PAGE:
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Current concise reviews of the albums by adult alternative, contemporary, and crossover artists. Images of album artwork and links to both internet-based resources are always included. Click on the title to view the article.

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Image © Maverick Recording Co. 2003  

(07 June 2003) Is the music industry constantly pushing false images and manufactured anthems at teenage girls? Some have been hesitant to approach Michelle Branch and indeed it has been almost two years since her debut album was released. "She is clearly Maverick Records answer to Britney Spears," one teenager writes. Branch's debut album, The Spirit Room (Maverick Records (USA) 9 47985-3, 2001) is an enhanced eleven track collection of pop-oriented tunes. The material will certainly appeal Vanessa Carlton (review) and Avril Lavigne (review) enthusiasts.

Michelle writes with as much honesty and awkwardness as any teenage girl feels every day. The songs are quite relateable, and she doesn't seem to be some supergirl who peers could never aspire to be or meet or know. She's just a regular girl, singing regular songs about regular feelings. Since release, Branch has had profound success. A new album is scheduled for release mid-2003.

It's no surprise that "Everywhere" was the first single from the album. Pop radio has loved it for it's incredibly catchy hooks, and alternative radio has picked it up because it's a pretty girl with a guitar. A great song, Michelle's unique voice packs a ton of emotion. "You Get Me" is an the awkward teen girl song. These lyrics are amazing ('so i'm a little left of center/i'm a little out of tune/some say i'm paranormal/so i just bend their spoon/who wants to be ordinary/in a crazy, mixed-up world/i don't care what they're sayin'/as long as i'm your girl'), as though she's accepted her uniqueness and is embracing it, rather than hiding from it. Interestingly at home in The Gilmore Girls another track beat this one to the punch.

"All You Wanted" is a well-crafted song for teenage outcast girls to relate to. The poignant lyrics relate to a girl trying to save a boy from the popular crowd, who are so empty and shallow inside, because she knows he is more than that. In "You Set Me Free," despite lyrical mishaps, Michelle's vocal ability and lush--Corrs-like--vocal harmonies save this song.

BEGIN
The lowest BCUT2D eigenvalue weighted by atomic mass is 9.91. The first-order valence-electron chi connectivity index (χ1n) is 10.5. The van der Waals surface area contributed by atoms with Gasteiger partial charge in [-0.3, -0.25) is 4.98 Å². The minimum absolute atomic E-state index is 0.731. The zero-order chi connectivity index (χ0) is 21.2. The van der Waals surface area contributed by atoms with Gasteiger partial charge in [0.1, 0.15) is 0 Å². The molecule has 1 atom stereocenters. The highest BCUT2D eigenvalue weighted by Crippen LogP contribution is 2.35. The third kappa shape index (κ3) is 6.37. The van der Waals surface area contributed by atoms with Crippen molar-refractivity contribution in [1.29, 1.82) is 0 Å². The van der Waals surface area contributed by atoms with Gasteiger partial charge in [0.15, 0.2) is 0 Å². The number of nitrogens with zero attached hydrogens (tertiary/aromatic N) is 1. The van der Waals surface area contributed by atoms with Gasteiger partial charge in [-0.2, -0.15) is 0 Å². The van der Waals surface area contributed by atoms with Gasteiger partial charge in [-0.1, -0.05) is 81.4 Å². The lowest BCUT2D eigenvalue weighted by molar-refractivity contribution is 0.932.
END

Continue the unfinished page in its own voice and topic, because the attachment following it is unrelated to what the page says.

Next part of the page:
In "Something to Sleep To" there is a change of pace from songs that rhyme love with above. Michelle's voice is haunting and melodic at the same time, and her confusion makes this more of a story than a song. The beats in "Here With Me" are more hip-hop than rock, which gives it an interesting feel. Lush layers of well-produced vocal harmonies return in the rocking chorus.

"Sweet Misery" is a reworked version of a track from Michelle's independant release, Broken Bracelet. The original version was a bit better, though less polished, and this heavily produced track falls a bit flat because it removed the guitar, angst feel from the original.

"If Only She Knew" resonates with everything falling into place, with the guitars, vocals and lyrics all working together. It will immediately convert fans of other pop chicks to Michelle's tunes. The thoughtful lyrics of "I'd Rather Be In Love" demonstrate a maturity beyond Michelle's eighteen year age. "Goodbye To You" is another girly, coming-of-age song. About breaking up with a first love, Michelle manages to capture all the contrasting feelings that go along with that situation in this heartbreaker.

The album concludes with the mellow "Drop In The Ocean," perfect to close the album. Michelle Branch has clearly made a mark since this album's release. Read further reviews, listen to soundbites and order the album from amazon.comhere. Michelle Branch continues to be one of the leading singers in pop music today. Clearly worth a trans-Atlantic journey, this debut album is undoubtedly a must listen!

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